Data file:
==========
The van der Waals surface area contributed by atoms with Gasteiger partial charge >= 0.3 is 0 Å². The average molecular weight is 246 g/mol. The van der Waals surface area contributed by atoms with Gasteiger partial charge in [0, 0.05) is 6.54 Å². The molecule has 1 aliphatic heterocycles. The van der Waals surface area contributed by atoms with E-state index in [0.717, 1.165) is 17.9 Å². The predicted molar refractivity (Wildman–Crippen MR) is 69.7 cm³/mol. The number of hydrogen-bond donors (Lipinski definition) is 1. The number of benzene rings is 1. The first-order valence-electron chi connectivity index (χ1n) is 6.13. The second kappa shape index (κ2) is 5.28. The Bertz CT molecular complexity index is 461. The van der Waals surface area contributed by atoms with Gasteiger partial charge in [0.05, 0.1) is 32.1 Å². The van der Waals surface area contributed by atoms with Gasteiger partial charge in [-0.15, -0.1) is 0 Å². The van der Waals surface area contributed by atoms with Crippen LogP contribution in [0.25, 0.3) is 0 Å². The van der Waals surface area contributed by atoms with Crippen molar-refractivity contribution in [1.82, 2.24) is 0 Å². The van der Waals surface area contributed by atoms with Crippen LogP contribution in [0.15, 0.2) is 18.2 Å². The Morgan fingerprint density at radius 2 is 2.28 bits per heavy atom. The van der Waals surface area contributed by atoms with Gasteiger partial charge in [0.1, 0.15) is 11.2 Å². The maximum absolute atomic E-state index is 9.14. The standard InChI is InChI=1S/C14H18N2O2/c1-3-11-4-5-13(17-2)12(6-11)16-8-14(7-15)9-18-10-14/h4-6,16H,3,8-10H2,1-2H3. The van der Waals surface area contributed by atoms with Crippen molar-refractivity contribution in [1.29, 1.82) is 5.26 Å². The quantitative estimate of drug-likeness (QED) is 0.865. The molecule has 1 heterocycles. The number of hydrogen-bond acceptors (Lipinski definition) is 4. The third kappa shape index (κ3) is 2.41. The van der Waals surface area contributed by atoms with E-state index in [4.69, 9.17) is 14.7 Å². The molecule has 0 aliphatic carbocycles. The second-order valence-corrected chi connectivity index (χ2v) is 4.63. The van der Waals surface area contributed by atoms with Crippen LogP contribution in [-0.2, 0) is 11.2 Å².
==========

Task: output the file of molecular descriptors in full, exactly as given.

The van der Waals surface area contributed by atoms with Gasteiger partial charge >= 0.3 is 0 Å². The average molecular weight is 246 g/mol. The van der Waals surface area contributed by atoms with Gasteiger partial charge in [0, 0.05) is 6.54 Å². The molecule has 1 aliphatic heterocycles. The van der Waals surface area contributed by atoms with E-state index in [0.717, 1.165) is 17.9 Å². The predicted molar refractivity (Wildman–Crippen MR) is 69.7 cm³/mol. The number of hydrogen-bond donors (Lipinski definition) is 1. The number of benzene rings is 1. The first-order valence-electron chi connectivity index (χ1n) is 6.13. The second kappa shape index (κ2) is 5.28. The Bertz CT molecular complexity index is 461. The van der Waals surface area contributed by atoms with Gasteiger partial charge in [0.05, 0.1) is 32.1 Å². The van der Waals surface area contributed by atoms with Gasteiger partial charge in [-0.15, -0.1) is 0 Å². The van der Waals surface area contributed by atoms with Crippen LogP contribution in [0.25, 0.3) is 0 Å². The van der Waals surface area contributed by atoms with Crippen molar-refractivity contribution in [1.82, 2.24) is 0 Å². The van der Waals surface area contributed by atoms with Crippen LogP contribution in [0.15, 0.2) is 18.2 Å². The Morgan fingerprint density at radius 2 is 2.28 bits per heavy atom. The van der Waals surface area contributed by atoms with Gasteiger partial charge in [0.1, 0.15) is 11.2 Å². The maximum absolute atomic E-state index is 9.14. The standard InChI is InChI=1S/C14H18N2O2/c1-3-11-4-5-13(17-2)12(6-11)16-8-14(7-15)9-18-10-14/h4-6,16H,3,8-10H2,1-2H3. The van der Waals surface area contributed by atoms with Crippen molar-refractivity contribution in [1.29, 1.82) is 5.26 Å². The quantitative estimate of drug-likeness (QED) is 0.865. The molecule has 1 heterocycles. The number of hydrogen-bond acceptors (Lipinski definition) is 4. The third kappa shape index (κ3) is 2.41. The van der Waals surface area contributed by atoms with E-state index in [4.69, 9.17) is 14.7 Å². The molecule has 0 aliphatic carbocycles. The second-order valence-corrected chi connectivity index (χ2v) is 4.63. The van der Waals surface area contributed by atoms with Crippen LogP contribution in [-0.2, 0) is 11.2 Å².